breaking“I hadn’t even sat down yet, one buttock still hovering, my hand on the car door, and already my sister-in-law was on the attack.”

Most of you reading this probably have siblings. Older or younger, brother or sister, one or many, you may well have grown up with another one in the nest, seeking the same attention as you. I have a sister who is currently farming and emu-wrangling* her way through Australia and I miss her a lot. This book was perhaps not the right thing to read, then.

*possibly

Most of the action takes place in one location – a car. Garance has just been picked up by her brother Simon and his shrew of a wife Carine, and they are now off to a family wedding. The story is told from Garance’s point of view and is pretty much a review of the relationships and lives of her and her three siblings – Simon, Lola and Vincent.

Garance worships all three of her siblings, incomplete without any of them, thinking that each of them is a saint in their own ways (except Simon, who is better than a saint). It builds up a tapestry of their relationships merely through her wandering thoughts as they push through the French countryside. Lola eventually confirms that she’s coming too, so they pick her up from the station (much to Carine’s annoyance) and then head off to the wedding. Arriving, they discover that Vincent isn’t coming, so the three slip away and head to his chateau to find him.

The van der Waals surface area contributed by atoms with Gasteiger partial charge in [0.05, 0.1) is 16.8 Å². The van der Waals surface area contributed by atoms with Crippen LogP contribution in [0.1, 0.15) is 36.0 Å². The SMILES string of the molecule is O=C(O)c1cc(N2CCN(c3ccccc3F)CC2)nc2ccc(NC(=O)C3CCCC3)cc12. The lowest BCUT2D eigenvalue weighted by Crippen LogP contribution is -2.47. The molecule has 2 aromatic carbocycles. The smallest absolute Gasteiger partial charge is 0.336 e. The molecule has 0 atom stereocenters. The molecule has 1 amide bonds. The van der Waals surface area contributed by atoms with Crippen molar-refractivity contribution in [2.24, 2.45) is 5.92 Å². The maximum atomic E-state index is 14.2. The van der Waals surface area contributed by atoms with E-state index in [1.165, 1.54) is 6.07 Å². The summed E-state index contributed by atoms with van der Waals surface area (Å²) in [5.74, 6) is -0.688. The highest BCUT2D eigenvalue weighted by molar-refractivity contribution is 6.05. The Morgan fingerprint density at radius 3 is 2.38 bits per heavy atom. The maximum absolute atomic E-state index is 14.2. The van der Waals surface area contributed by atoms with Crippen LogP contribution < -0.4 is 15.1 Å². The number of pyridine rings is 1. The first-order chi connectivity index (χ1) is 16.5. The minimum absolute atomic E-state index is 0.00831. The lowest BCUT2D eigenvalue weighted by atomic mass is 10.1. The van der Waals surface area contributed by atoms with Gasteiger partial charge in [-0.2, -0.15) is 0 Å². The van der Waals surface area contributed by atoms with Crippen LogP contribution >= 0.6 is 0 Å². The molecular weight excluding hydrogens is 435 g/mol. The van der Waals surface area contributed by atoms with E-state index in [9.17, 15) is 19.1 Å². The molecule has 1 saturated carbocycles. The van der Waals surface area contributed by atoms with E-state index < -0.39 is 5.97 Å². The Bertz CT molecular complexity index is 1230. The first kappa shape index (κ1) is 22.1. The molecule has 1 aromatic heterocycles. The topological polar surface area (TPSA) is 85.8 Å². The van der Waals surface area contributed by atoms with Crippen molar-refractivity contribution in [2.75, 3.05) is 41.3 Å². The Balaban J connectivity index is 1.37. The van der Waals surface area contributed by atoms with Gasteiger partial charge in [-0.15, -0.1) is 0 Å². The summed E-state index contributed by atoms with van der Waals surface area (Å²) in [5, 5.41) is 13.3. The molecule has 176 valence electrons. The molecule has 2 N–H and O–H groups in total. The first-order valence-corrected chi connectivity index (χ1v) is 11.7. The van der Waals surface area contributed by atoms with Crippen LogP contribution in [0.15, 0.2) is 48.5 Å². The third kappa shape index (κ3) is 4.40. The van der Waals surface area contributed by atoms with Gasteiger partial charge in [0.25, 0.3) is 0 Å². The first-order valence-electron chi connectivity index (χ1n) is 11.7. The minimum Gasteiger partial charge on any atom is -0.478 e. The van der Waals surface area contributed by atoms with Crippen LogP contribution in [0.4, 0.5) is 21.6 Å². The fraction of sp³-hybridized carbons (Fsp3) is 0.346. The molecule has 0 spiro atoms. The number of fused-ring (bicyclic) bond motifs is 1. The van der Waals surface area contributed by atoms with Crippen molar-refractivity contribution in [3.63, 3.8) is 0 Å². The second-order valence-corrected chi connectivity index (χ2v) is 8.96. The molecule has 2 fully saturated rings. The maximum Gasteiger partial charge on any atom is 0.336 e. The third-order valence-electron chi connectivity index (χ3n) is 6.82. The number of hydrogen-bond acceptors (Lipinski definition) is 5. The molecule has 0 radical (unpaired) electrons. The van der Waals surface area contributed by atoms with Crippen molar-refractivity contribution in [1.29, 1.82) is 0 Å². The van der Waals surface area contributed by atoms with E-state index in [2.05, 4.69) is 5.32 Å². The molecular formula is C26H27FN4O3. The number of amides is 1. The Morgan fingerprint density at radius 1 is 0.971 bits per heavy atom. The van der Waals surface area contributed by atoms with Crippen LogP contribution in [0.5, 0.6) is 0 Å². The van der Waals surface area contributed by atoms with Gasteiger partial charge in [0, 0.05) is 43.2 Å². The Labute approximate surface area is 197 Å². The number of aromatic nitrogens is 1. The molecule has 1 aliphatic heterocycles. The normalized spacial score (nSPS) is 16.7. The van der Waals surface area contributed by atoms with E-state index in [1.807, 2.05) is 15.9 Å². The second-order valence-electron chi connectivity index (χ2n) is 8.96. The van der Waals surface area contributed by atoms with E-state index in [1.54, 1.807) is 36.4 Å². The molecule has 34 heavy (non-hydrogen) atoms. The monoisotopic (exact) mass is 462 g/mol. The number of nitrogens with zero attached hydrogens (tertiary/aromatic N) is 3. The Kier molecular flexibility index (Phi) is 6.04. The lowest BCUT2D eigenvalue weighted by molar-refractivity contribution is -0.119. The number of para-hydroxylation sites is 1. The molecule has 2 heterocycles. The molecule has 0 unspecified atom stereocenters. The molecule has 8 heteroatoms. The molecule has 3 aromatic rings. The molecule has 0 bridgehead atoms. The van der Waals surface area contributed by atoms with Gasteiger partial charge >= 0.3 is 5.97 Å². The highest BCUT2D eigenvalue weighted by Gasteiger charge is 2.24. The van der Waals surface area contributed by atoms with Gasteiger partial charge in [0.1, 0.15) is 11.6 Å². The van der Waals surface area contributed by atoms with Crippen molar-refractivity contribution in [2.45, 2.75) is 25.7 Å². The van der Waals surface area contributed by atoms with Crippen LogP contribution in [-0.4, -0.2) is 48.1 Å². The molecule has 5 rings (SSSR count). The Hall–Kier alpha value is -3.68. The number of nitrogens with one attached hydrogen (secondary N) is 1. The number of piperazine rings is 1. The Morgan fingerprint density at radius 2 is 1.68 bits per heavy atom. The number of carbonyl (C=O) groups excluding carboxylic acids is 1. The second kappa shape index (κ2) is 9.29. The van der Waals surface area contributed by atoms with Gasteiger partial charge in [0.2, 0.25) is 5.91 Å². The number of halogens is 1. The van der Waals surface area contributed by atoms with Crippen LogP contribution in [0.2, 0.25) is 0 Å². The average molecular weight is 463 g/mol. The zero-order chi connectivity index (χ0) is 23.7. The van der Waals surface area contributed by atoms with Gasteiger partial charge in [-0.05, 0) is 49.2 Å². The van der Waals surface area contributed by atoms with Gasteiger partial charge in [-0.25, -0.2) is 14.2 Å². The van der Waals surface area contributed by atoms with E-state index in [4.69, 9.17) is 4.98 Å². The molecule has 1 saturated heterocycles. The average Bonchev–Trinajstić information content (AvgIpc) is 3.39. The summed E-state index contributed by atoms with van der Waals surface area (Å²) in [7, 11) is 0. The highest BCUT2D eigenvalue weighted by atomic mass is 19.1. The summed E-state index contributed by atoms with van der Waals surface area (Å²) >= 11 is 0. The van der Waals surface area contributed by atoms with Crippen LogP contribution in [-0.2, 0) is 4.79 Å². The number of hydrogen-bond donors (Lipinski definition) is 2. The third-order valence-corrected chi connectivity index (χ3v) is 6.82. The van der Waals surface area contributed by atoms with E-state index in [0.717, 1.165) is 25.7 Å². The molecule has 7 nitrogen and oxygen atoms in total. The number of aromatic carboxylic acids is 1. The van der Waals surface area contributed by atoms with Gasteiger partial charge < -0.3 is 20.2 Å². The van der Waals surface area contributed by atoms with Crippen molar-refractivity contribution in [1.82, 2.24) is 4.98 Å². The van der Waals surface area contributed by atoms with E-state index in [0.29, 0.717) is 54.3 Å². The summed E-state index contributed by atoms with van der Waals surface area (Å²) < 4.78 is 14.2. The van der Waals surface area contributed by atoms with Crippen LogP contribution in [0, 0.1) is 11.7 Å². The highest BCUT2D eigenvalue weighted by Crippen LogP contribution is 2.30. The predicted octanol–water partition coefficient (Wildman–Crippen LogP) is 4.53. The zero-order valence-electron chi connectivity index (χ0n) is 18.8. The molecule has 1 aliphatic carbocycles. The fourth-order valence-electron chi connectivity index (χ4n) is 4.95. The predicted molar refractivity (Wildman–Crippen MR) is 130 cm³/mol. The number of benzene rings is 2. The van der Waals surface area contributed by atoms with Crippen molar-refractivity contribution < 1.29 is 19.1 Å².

It’s a little novella, but there isn’t a word wasted among its pages. It’s beautiful, charming, warm and above all real. You want to be able to sit with these people and it feels like an honour to be allowed to spend a little time with them. It is exquisite in its construction, given that, as mentioned, most of it takes place in the same confined location with just three present characters. It’s a book about adulthood, and how we all have to let go of our childhood, even though the real world is full of disappointments, bad lovers, mistakes and responsibilities we’d rather ignore (the throwaway line about what Garance does for a living is a bit of a shock given what you’ve learnt of her so up until that point).

It’s happy but sad at the same time, and a gorgeous little novel to finish up the year on.

Happy New Year, everyone. See you in 2014! X

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